Kyra: I would be like, ‘Who can we sign real quickly to help us?'

Jolette: Reach out to the fans and the community, get involved and try to find out what I have to do in these 90 days to keep this ship going in the direction that we're going.

INSIDETENNESSEE: Now for a completely opposite question, if you suddenly weren't coaching anymore, what would you want to do?

Jolette: I would definitely want to be connected with kids and also I would do a lot of things in missionary work, giving back. People that know me know that I would give you the shirt off of my back. I would love to go overseas, do different causes, help get little kids shoes, giving back. I always wanted to do something like the Peace Corps, being in the trenches with everybody.

Kyra: Have babies. I am just kidding. I could see myself in social work working with little kids. I would probably try to adopt all 20 of them. I could have my own reality TV show. I could do something in social work or start my own nonprofit organization. Eventually, one of my dreams is to open up in my hometown (of LaGrange, Ky.) something that gives children the opportunity through sport to lure them in and basically they can have life skills, working on their SAT, studying and to show them a life through education as a way to be successful.

INSIDETENNESSEE: Jolette, would Kyra be suited for that?

Jolette: Kyra can do pretty much anything. I can see Kyra running her own organization. I could see her in charge. She is very good at delegating. She is highly organized. I can see her being a CEO of a corporation. I can see her in corporate America. I also can see her running a team, a general manager of a WNBA team. I can definitely see her being in charge.

She has the ability to say, ‘I love you, but you are not getting the job done. Let me explain to you. This is what I am looking for, this, this, this and this.' I can see her being a head coach. I can see it. She is very good at being a great assistant, not a good assistant but a great assistant, but I also can see her sitting in the seat as a head coach.

INSIDETENNESSEE: Kyra, what else could Jolette do?

Kyra: I could definitely see her in charge of a Boys and Girls Club, working with teams and running an organization as well. I wouldn't be surprised if she got into some kind of counseling, therapy. She is very good at listening. I could see her as Dr. Law.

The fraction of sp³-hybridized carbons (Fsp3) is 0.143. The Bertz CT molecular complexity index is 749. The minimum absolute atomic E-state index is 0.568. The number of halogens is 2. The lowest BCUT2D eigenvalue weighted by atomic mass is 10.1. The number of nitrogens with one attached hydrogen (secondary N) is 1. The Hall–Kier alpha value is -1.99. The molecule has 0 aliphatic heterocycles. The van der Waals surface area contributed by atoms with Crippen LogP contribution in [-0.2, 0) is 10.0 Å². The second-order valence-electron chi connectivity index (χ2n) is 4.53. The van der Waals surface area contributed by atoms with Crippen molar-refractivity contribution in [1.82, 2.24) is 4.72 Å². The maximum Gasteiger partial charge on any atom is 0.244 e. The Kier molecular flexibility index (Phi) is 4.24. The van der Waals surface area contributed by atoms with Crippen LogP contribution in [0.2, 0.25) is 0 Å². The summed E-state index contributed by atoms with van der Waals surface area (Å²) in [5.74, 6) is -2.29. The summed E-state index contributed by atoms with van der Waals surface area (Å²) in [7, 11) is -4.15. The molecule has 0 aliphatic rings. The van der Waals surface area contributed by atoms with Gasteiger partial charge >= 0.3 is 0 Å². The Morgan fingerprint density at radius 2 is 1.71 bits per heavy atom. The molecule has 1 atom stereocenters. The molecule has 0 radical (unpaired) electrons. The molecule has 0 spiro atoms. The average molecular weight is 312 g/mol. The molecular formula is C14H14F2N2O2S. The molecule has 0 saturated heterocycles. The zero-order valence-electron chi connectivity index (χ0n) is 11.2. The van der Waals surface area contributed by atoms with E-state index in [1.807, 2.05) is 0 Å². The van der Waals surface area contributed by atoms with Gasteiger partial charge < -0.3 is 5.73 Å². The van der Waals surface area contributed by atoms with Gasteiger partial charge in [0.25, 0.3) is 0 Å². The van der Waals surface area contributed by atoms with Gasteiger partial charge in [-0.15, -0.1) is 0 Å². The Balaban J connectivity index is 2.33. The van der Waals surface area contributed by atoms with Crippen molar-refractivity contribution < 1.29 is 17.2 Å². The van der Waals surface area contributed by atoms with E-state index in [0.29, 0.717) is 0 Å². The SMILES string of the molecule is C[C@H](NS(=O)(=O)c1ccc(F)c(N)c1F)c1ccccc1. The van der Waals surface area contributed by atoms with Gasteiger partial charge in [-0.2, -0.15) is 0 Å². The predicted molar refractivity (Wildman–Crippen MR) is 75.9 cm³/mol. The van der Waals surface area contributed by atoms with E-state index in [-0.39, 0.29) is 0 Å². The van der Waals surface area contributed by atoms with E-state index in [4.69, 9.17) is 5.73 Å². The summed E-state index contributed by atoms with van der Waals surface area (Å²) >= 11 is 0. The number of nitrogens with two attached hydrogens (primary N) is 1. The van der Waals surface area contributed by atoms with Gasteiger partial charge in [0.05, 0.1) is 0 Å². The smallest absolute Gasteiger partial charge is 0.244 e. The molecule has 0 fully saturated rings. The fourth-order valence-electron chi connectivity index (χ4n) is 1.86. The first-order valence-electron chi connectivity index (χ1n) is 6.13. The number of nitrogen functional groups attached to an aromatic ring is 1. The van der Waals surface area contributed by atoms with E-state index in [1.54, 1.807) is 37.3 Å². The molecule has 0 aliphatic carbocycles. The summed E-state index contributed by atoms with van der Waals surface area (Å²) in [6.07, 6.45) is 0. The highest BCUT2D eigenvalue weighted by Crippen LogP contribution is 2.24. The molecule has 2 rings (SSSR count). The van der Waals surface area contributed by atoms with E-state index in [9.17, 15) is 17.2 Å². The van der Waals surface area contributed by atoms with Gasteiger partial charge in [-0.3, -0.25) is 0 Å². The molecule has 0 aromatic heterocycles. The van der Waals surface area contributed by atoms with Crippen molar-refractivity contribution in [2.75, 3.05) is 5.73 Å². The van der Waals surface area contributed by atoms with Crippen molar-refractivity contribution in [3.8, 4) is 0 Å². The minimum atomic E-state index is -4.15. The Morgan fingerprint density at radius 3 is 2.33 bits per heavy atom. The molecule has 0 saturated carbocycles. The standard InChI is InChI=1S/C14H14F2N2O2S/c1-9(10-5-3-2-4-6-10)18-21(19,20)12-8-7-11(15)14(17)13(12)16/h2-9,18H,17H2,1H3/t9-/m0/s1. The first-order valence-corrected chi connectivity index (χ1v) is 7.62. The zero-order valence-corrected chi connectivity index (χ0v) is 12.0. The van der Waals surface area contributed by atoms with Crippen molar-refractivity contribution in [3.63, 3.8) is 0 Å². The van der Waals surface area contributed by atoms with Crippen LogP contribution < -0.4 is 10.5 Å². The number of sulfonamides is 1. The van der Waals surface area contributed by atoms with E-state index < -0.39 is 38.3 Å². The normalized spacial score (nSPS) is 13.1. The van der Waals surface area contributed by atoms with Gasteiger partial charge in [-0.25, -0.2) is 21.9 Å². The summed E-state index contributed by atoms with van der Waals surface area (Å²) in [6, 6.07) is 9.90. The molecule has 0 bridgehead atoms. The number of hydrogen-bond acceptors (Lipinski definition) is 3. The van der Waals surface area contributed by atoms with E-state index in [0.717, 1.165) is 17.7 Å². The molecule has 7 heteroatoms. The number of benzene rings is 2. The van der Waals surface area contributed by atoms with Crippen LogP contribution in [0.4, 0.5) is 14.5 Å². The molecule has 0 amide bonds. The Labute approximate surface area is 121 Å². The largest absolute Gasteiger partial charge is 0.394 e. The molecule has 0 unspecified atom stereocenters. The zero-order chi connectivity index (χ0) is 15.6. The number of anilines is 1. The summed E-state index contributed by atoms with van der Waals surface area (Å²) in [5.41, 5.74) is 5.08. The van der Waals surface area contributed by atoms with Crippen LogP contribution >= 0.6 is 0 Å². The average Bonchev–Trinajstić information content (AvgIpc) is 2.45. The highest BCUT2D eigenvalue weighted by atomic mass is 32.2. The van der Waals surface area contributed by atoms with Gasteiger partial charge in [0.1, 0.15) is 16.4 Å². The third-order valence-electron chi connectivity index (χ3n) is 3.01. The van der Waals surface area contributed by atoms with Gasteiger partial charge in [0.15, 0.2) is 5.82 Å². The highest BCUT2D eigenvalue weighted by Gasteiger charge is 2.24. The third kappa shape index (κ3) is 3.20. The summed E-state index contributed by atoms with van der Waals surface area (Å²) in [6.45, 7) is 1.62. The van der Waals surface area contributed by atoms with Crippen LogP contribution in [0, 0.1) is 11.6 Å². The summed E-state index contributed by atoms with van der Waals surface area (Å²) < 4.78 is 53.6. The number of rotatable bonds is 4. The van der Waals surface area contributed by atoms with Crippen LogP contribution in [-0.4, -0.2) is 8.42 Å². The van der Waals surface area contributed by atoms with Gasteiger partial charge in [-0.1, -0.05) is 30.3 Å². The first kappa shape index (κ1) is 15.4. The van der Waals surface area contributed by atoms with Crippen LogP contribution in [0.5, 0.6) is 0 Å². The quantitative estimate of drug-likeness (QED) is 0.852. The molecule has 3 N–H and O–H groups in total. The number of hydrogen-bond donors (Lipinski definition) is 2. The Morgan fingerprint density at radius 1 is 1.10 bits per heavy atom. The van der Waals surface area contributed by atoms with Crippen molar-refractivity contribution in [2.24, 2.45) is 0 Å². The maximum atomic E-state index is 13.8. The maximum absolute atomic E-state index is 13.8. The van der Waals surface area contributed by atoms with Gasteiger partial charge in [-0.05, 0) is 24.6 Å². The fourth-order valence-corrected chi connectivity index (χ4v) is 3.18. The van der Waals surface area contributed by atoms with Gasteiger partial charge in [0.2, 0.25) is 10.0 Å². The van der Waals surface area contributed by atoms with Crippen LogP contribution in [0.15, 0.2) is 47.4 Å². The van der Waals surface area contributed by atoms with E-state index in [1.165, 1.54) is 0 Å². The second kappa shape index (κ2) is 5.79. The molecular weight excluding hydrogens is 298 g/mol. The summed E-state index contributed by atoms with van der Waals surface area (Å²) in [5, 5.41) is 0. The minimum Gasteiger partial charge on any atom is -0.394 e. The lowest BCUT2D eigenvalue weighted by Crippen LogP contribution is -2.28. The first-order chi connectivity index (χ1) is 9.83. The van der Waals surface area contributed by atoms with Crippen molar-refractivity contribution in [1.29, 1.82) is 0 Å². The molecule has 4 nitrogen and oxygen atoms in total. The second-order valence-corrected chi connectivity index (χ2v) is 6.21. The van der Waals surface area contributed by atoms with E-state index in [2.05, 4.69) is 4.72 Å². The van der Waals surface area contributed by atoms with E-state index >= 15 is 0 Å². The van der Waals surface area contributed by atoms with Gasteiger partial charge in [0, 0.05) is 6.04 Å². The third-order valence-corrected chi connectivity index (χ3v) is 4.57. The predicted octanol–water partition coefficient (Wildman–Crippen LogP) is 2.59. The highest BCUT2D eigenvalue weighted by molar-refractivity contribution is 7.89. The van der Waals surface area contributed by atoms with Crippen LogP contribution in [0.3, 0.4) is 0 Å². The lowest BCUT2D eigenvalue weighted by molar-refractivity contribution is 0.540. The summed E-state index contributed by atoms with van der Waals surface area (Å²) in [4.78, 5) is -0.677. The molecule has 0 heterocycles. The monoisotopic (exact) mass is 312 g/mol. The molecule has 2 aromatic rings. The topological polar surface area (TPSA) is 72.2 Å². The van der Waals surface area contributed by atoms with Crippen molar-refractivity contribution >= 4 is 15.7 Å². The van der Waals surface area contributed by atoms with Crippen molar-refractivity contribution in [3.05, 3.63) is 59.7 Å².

It's a great skill. That is what she does. She has a lot of patience and understanding, very compassionate and her personality is kind of laidback so she baits them in, but then she'll move in for the kill. But it's really soft.

INSIDETENNESSEE: Kyra, you grew up in LaGrange, Kentucky; Jolette, you grew up in Florence, South Carolina. Both are small towns in the South. What were your lives like growing up? What are your childhood memories?

Jolette: My mother and father, Joseph and Lena – he is deceased now and my name was going to be Jolena – they set the standards high, not let anything distract me from education and what was important. My mom and dad always made me think outside the box. At a very young age they got me involved in everything imaginable. I was in 4-H.

Kyra: I was in 4-H, too!

Jolette: Everything that my school offered my mother was like, ‘My daughter is going to that.' They wanted me to not think about limiting myself to Florence, South Carolina. If it was something in sports – I am a better softball player than I am at basketball; I was at shortstop and third and then when we played slow pitch I would be center because I could back everyone up – they got me involved. And they just made sure they focused on education. Self-esteem.

I had boundaries, but my mom and dad wanted me to (expand horizons outside of own neighborhood). I was probably the only minority (at some events,) but they never made me look at black and white and I thank them for that because at a very young age I would go hang out with friends and spend the night. I think they did a great job.

I am from South Carolina and I went to Iowa (to play basketball for C. Vivian Stringer, who is now the head coach at Rutgers). I was comfortable. I had a great experience.

Kyra: I grew up in a small town, very country. My mother, Sheryl, raised me. All of her family are there so I grew up with a lot of family, love and support. I was the hyper child. I was everywhere all day, energy. So my mom put me in everything. The doctor wanted to put me on medication to calm me down, Ritalin, and my mom said no. They told her peanut butter has something in it, one of the chemicals in it, to calm you down, so I would be running around and my mom would be like, ‘Here's your peanut butter. Take some of this.' Or she would be like, ‘We've got a peanut butter sandwich. Peanut butter. Come on.' She would give me the whole spoon.


Jolette: It works now. She gets going and I say, ‘Here, peanut butter.'

Kyra: My mom was very hard-working. My family is very hard-working. They are like roll up your sleeves, nothing is going to be handed to you, you have to go get what you want. I played basketball. I ran track, cross country. Walking the streets and not going to school, that wasn't even an option. My mom worked in the prison for 20 years, maximum security, so she is very, very, very disciplined. Now she is a drill sergeant.

INSIDETENNESSEE: Jolette, so that's where she gets it from?